''We are seeing ducks on their backs, we're seeing ducks smattered with waste, and we are seeing issues such as crusty-eye, which is caused by the fact that the ducks can't dip their eyes in water, so the eye actually cakes over with dirt.

“They can't adequately clean themselves and that can lead to blindness.''

Pictures of ducks in distress, which Hurst said were taken at Luv-A-Duck's farms, should be taken seriously, she said.

But the company has hit back, saying it should be left alone because it does not claim its ducks are free-range.

The shocking conditions the animals are kept in were uncovered earlier this year when Animal Liberation sent footage to the ACCC.

Pepe's Ducks slaughters more than 70 000 birds every week and the founder was runner-up farmer of the year in the New South Wales Farmers Association in 2010.

The incident follows similar issues in the chicken industry earlier this year, when national suppliers were also accused of misleading consumers by claiming they were ‘free to roam.’

Farmers and suppliers who produce actual free range eggs called for a crackdown on the definitions of ‘free range, following the discovery of the false claims.

Image: Pepe Bonaccordo, founder of Pepe's Ducks.
NSW Farmers.


Campbell’s Soup buys produce company for $1.55 billion

Campbell Soup has acquired US fruit and vegetable company Bolthouse Farms for $1.55 billion in cash.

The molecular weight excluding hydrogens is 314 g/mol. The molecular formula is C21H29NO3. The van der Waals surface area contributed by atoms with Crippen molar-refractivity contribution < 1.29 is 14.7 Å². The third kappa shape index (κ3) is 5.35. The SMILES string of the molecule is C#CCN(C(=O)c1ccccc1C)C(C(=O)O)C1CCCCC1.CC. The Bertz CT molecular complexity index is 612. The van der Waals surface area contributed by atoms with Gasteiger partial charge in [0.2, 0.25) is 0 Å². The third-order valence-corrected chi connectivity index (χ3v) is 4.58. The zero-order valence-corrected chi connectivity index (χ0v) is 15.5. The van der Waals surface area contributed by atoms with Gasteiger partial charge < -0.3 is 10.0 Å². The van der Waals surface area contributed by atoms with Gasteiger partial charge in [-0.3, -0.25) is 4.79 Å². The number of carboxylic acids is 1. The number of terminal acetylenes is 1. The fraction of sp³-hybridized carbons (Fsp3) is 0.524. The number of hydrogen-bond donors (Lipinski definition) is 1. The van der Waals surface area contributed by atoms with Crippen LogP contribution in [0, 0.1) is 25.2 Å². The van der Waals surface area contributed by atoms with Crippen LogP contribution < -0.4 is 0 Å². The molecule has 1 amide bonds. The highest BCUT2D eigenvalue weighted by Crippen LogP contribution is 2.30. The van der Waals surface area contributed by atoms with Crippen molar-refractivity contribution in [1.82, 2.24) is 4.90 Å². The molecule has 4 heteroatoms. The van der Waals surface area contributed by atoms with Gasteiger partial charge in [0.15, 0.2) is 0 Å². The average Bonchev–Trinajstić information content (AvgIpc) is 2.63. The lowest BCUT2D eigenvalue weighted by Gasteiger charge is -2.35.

The famous soup company acquired Bolthouse Farms from a fund managed by Madison Dearborn Partners LLC, a private equity firm.

Bolthouse was founded in 1915, and is a vertically integrated food and beverage company offering fresh produce – primarily carrots – and vegetable-based premium beverages and a growing presence in refrigerated salad dressings.

The acquisition of the Californian-based company will give Campbell a new platform in packaged fresh foods, and add to Campbell’s V8 beverage business.

Campbell’s is looking to increase its healthy beverage sales to  $1.2 billion annually.

“Bolthouse is a great strategic fit with Campbell,” Denise Morrison, Campbell’s president and chief executive said.

“Its business platforms, capabilities and culture are well aligned with the core growth strategies we announced last year.

“Its strong position in the high-growth packaged fresh category complements our chilled soup business in North America, and offers exciting opportunities for expansion into adjacent packaged fresh segments that respond directly to powerful consumer trends.”

Campbell will operate Bolthouse Farms as a separate business unit and  Bolthouse’s senior management team, including President and chief executive Jeff Dunn, will remain with the company, reporting directly to Morrison.

The acquisition is expected to be finalised in late August.

Industry-sponsored self-regulation: it’s just not cricket

OBESE NATION: It’s time to admit it – Australia is becoming an obese nation. This series looks at how this has happened and more importantly, what we can do to stop the obesity epidemic.

Today Rob Moodie and Kate Taylor talk about how little the Australian government is doing to stop the epidemic while Kerin O'Dea considers measures that could work.